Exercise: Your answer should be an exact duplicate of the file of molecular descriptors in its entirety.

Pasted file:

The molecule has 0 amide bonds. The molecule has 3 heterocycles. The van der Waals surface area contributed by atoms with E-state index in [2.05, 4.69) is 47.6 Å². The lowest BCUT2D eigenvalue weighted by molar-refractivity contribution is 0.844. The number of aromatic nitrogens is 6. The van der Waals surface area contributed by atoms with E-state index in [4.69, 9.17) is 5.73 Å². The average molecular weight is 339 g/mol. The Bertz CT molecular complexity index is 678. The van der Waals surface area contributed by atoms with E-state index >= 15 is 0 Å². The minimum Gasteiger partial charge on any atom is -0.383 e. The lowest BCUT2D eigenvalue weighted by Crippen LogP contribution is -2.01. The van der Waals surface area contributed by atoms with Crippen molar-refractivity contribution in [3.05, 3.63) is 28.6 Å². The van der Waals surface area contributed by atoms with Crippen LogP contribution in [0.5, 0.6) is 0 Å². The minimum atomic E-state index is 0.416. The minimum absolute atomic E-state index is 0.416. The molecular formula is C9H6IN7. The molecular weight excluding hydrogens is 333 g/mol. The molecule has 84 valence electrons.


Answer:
The molecule has 0 amide bonds. The molecule has 3 heterocycles. The van der Waals surface area contributed by atoms with E-state index in [2.05, 4.69) is 47.6 Å². The lowest BCUT2D eigenvalue weighted by molar-refractivity contribution is 0.844. The number of aromatic nitrogens is 6. The van der Waals surface area contributed by atoms with E-state index in [4.69, 9.17) is 5.73 Å². The average molecular weight is 339 g/mol. The Bertz CT molecular complexity index is 678. The van der Waals surface area contributed by atoms with E-state index >= 15 is 0 Å². The minimum Gasteiger partial charge on any atom is -0.383 e. The lowest BCUT2D eigenvalue weighted by Crippen LogP contribution is -2.01. The van der Waals surface area contributed by atoms with Crippen molar-refractivity contribution in [3.05, 3.63) is 28.6 Å². The van der Waals surface area contributed by atoms with Crippen LogP contribution in [0.5, 0.6) is 0 Å². The minimum atomic E-state index is 0.416. The minimum absolute atomic E-state index is 0.416. The molecular formula is C9H6IN7. The molecular weight excluding hydrogens is 333 g/mol. The molecule has 84 valence electrons.